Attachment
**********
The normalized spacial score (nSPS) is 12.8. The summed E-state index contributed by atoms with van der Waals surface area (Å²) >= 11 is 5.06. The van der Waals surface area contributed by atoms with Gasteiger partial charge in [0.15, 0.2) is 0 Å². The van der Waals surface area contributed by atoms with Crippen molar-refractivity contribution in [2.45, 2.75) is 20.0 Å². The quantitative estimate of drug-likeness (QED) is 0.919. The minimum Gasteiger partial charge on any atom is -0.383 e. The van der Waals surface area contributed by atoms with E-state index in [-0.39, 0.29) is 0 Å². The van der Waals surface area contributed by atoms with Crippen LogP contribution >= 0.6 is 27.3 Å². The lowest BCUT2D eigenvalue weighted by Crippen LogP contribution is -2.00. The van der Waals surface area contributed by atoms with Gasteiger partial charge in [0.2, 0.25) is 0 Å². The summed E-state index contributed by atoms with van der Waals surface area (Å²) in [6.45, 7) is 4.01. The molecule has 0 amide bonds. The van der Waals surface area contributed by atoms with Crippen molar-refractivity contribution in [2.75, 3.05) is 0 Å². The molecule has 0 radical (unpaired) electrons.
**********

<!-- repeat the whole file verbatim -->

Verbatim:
The normalized spacial score (nSPS) is 12.8. The summed E-state index contributed by atoms with van der Waals surface area (Å²) >= 11 is 5.06. The van der Waals surface area contributed by atoms with Gasteiger partial charge in [0.15, 0.2) is 0 Å². The van der Waals surface area contributed by atoms with Crippen molar-refractivity contribution in [2.45, 2.75) is 20.0 Å². The quantitative estimate of drug-likeness (QED) is 0.919. The minimum Gasteiger partial charge on any atom is -0.383 e. The van der Waals surface area contributed by atoms with E-state index in [-0.39, 0.29) is 0 Å². The van der Waals surface area contributed by atoms with Crippen LogP contribution >= 0.6 is 27.3 Å². The lowest BCUT2D eigenvalue weighted by Crippen LogP contribution is -2.00. The van der Waals surface area contributed by atoms with Gasteiger partial charge in [0.2, 0.25) is 0 Å². The summed E-state index contributed by atoms with van der Waals surface area (Å²) in [6.45, 7) is 4.01. The molecule has 0 amide bonds. The van der Waals surface area contributed by atoms with Crippen molar-refractivity contribution in [2.75, 3.05) is 0 Å². The molecule has 0 radical (unpaired) electrons.